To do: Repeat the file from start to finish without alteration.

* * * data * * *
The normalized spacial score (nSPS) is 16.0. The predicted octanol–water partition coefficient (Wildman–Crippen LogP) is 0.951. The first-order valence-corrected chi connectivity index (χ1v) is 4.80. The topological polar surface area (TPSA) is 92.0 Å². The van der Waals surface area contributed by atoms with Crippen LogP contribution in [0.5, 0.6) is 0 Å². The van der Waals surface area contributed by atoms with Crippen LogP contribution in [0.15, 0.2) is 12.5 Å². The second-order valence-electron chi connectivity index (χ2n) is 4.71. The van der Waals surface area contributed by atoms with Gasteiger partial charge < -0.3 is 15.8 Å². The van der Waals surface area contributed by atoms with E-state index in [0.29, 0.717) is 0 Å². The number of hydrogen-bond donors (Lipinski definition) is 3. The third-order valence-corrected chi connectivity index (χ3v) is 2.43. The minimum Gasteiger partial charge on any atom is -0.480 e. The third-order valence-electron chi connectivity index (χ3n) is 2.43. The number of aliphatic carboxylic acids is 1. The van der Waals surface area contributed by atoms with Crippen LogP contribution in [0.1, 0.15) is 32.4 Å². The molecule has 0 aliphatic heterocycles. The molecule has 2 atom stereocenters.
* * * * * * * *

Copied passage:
The normalized spacial score (nSPS) is 16.0. The predicted octanol–water partition coefficient (Wildman–Crippen LogP) is 0.951. The first-order valence-corrected chi connectivity index (χ1v) is 4.80. The topological polar surface area (TPSA) is 92.0 Å². The van der Waals surface area contributed by atoms with Crippen LogP contribution in [0.5, 0.6) is 0 Å². The van der Waals surface area contributed by atoms with Crippen LogP contribution in [0.15, 0.2) is 12.5 Å². The second-order valence-electron chi connectivity index (χ2n) is 4.71. The van der Waals surface area contributed by atoms with Gasteiger partial charge < -0.3 is 15.8 Å². The van der Waals surface area contributed by atoms with E-state index in [0.29, 0.717) is 0 Å². The number of hydrogen-bond donors (Lipinski definition) is 3. The third-order valence-corrected chi connectivity index (χ3v) is 2.43. The minimum Gasteiger partial charge on any atom is -0.480 e. The third-order valence-electron chi connectivity index (χ3n) is 2.43. The number of aliphatic carboxylic acids is 1. The van der Waals surface area contributed by atoms with Crippen LogP contribution in [0.1, 0.15) is 32.4 Å². The molecule has 0 aliphatic heterocycles. The molecule has 2 atom stereocenters.